New catalyst uses light to convert nitrogen to ammonia
Northwestern University scientists are the first to develop a catalyst that can perform a remarkable feat found only in nature: take nitrogen from the air and turn it into ammonia under natural conditions. No high temperatures or pressure required.
Driven by light, the new method offers promise for a more environmentally friendly fertilizer. (Ammonia is the critical component in fertilizer.)
"This is a big-deal reaction, turning nitrogen into ammonia under ambient conditions," said inorganic chemist Mercouri G. Kanatzidis, who led the research. "Scientists have been fascinated by the biological enzyme nitrogenase, which catalyzes the reaction in nature, for more than 60 years. Now we have created a successful mimic of nature's process."
Kanatzidis is a Charles E. and Emma H. Morrison Professor of Chemistry in the Weinberg College of Arts and Sciences.
Plants rely on the nitrogen fixation process for nutrition and growth. Nitrogen straight from the atmosphere is inaccessible to plants, so the nutrient must be in a reduced form, such as ammonia.
The Northwestern method uses light to catalyze the important reaction. A process that uses abundant solar energy to turn nitrogen into ammonia offers an attractive alternative to Haber-Bosch, the industrial standard for producing ammonia, Kanatzidis said. The Haber-Bosch process consumes more than 1 percent of the world's energy supply.
Details of Northwestern's nitrogenase mimic were published recently by the Journal of the American Chemical Society.
While only a proof of concept at this point, it is an impressive discovery. Nitrogen is very stubborn—it doesn't like to interact with other molecules. Nitrogen's three single covalent bonds are very difficult to break.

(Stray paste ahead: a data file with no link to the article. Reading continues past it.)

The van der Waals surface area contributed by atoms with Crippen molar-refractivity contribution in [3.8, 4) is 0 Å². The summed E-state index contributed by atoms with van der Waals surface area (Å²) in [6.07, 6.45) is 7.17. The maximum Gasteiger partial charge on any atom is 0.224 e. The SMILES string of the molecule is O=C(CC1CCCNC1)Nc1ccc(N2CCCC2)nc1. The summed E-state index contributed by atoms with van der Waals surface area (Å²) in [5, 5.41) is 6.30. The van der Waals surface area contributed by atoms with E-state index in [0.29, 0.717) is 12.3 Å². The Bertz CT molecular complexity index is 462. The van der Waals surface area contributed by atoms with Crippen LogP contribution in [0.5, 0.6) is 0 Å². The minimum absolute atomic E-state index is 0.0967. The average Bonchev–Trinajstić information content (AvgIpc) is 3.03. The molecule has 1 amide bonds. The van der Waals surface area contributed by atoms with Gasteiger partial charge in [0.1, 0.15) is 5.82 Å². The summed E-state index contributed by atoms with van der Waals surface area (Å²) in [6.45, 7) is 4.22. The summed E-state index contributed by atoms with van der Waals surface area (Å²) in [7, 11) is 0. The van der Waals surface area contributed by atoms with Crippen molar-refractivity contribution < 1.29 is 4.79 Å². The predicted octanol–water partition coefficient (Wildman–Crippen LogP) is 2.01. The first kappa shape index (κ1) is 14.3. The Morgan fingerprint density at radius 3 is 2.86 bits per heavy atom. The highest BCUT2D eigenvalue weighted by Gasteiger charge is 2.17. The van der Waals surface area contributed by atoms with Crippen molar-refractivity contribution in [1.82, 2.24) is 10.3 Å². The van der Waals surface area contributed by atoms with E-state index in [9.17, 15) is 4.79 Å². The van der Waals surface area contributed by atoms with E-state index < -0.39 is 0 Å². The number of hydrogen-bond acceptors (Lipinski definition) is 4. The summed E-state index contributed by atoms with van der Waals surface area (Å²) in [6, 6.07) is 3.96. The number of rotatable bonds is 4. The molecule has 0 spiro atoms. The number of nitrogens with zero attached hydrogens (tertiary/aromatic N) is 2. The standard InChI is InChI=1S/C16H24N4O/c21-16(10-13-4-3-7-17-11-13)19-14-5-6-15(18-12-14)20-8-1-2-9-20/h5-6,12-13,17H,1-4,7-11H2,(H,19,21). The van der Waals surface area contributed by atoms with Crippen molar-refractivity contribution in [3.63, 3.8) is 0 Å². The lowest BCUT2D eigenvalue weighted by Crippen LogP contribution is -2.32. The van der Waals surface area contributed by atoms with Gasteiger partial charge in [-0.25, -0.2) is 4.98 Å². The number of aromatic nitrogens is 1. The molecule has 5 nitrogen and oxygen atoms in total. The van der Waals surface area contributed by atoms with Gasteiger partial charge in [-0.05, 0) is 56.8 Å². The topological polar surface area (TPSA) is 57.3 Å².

To attack the problem, Kanatzidis and his colleagues turned to an interesting material they had developed earlier, a chalcogel. This porous material, similar to a sponge, provides a lot of surface area, which has advantages. They made a chalcogel using a cluster of iron, molybdenum and sulfur (FeMoS), the key metals found in nitrogenase that reduce nitrogen.
"With its high surface area, the material offers a lot of reactive sites where the nitrogen can react as it flows through," Kanatzidis said.
Another advantage of the chalcogel material is its color; it is black, so it absorbs a lot of light. The researchers thought they might be able to tap that energy. (Nitrogenase gets its energy from sources other than sunlight.)
"My colleagues and I said, 'Let's do a crazy experiment,'" Kanatzidis said. "Let's excite the chalcogel with light, give it some nitrogen and see if the material will reduce the nitrogen to ammonia. To our surprise, we saw ammonia forming, and the ammonia got more and more intense over time."
The FeMoS co-factor in the chalcogel binds to nitrogen and reduces it by eight electrons, making two ammonia molecules and one hydrogen molecule, just as happens in nature.
After the early positive results, the Northwestern researchers conducted a number of control experiments that confirmed the ammonia produced did indeed come from the nitrogen and not some other source.
The chalcogel material is very robust. "This catalyst can go and go and go and still work," Kanatzidis said. "Nitrogenase in biological systems has to rebuild itself every six to eight hours."
The researchers do concede, however, that their catalyst is slower than nitrogenase, approximately 1,000 times slower.
"But nitrogenase had two or three billion years to evolve," Kanatzidis said. "We are happy that our material reduces nitrogen much like nitrogenase. It's a fantastic starting point. Now we are trying to figure out how this material works and how it can become faster. We've already made some progress in this direction."